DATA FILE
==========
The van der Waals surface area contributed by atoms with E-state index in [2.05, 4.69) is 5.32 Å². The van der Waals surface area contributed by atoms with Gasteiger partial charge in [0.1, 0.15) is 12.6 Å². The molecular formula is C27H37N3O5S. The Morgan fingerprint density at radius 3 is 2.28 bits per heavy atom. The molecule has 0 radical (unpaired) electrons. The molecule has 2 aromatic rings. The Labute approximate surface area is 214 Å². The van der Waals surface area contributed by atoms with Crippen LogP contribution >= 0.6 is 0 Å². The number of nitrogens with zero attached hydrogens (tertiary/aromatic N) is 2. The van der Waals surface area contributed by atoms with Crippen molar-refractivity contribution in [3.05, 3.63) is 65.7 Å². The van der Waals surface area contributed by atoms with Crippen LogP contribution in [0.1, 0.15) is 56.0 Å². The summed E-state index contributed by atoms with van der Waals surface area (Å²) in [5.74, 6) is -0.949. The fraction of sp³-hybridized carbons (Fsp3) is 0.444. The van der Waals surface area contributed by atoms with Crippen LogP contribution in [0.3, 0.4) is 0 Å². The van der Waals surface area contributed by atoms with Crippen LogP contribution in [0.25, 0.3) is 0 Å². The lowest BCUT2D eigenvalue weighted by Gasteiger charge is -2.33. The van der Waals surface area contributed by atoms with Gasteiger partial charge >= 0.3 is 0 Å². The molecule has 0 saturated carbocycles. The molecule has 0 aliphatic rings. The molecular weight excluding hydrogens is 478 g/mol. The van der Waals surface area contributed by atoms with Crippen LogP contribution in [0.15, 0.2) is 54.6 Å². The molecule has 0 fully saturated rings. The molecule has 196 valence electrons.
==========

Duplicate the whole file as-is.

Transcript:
The van der Waals surface area contributed by atoms with E-state index in [2.05, 4.69) is 5.32 Å². The van der Waals surface area contributed by atoms with Gasteiger partial charge in [0.1, 0.15) is 12.6 Å². The molecular formula is C27H37N3O5S. The Morgan fingerprint density at radius 3 is 2.28 bits per heavy atom. The molecule has 0 radical (unpaired) electrons. The molecule has 2 aromatic rings. The Labute approximate surface area is 214 Å². The van der Waals surface area contributed by atoms with Crippen LogP contribution >= 0.6 is 0 Å². The number of nitrogens with zero attached hydrogens (tertiary/aromatic N) is 2. The van der Waals surface area contributed by atoms with Crippen molar-refractivity contribution in [3.05, 3.63) is 65.7 Å². The van der Waals surface area contributed by atoms with Crippen LogP contribution in [0.1, 0.15) is 56.0 Å². The summed E-state index contributed by atoms with van der Waals surface area (Å²) in [5.74, 6) is -0.949. The fraction of sp³-hybridized carbons (Fsp3) is 0.444. The van der Waals surface area contributed by atoms with Crippen LogP contribution in [0.3, 0.4) is 0 Å². The van der Waals surface area contributed by atoms with Crippen LogP contribution in [0.25, 0.3) is 0 Å². The lowest BCUT2D eigenvalue weighted by Gasteiger charge is -2.33. The van der Waals surface area contributed by atoms with Gasteiger partial charge >= 0.3 is 0 Å². The molecule has 0 saturated carbocycles. The molecule has 0 aliphatic rings. The molecular weight excluding hydrogens is 478 g/mol. The van der Waals surface area contributed by atoms with Crippen LogP contribution in [0.15, 0.2) is 54.6 Å². The molecule has 0 fully saturated rings. The molecule has 196 valence electrons.